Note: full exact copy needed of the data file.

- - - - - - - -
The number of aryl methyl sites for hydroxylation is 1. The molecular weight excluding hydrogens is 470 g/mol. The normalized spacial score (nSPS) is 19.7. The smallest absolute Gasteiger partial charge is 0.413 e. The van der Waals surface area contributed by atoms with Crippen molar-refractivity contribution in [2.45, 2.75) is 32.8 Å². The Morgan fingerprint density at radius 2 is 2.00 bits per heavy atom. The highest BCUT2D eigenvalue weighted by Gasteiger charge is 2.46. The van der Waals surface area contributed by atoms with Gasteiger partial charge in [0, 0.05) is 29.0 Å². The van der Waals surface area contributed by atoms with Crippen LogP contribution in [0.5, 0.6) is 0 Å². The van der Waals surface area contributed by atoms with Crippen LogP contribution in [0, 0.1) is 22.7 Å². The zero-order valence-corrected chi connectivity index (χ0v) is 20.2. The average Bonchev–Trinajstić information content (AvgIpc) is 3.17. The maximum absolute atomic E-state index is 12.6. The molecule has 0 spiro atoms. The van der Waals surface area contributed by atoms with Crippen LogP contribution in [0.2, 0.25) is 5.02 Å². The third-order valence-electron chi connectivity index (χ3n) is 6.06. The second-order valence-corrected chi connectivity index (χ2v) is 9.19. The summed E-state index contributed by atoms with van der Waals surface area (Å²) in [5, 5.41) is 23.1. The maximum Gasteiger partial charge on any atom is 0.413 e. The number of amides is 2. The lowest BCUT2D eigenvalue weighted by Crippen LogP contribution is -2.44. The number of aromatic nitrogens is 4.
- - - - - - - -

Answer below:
The number of aryl methyl sites for hydroxylation is 1. The molecular weight excluding hydrogens is 470 g/mol. The normalized spacial score (nSPS) is 19.7. The smallest absolute Gasteiger partial charge is 0.413 e. The van der Waals surface area contributed by atoms with Crippen molar-refractivity contribution in [2.45, 2.75) is 32.8 Å². The Morgan fingerprint density at radius 2 is 2.00 bits per heavy atom. The highest BCUT2D eigenvalue weighted by Gasteiger charge is 2.46. The van der Waals surface area contributed by atoms with Gasteiger partial charge in [0, 0.05) is 29.0 Å². The van der Waals surface area contributed by atoms with Crippen LogP contribution in [0.5, 0.6) is 0 Å². The van der Waals surface area contributed by atoms with Crippen LogP contribution in [0, 0.1) is 22.7 Å². The zero-order valence-corrected chi connectivity index (χ0v) is 20.2. The average Bonchev–Trinajstić information content (AvgIpc) is 3.17. The maximum absolute atomic E-state index is 12.6. The molecule has 0 spiro atoms. The van der Waals surface area contributed by atoms with Crippen LogP contribution in [0.2, 0.25) is 5.02 Å². The third-order valence-electron chi connectivity index (χ3n) is 6.06. The second-order valence-corrected chi connectivity index (χ2v) is 9.19. The summed E-state index contributed by atoms with van der Waals surface area (Å²) in [5, 5.41) is 23.1. The maximum Gasteiger partial charge on any atom is 0.413 e. The number of amides is 2. The lowest BCUT2D eigenvalue weighted by Crippen LogP contribution is -2.44. The number of aromatic nitrogens is 4.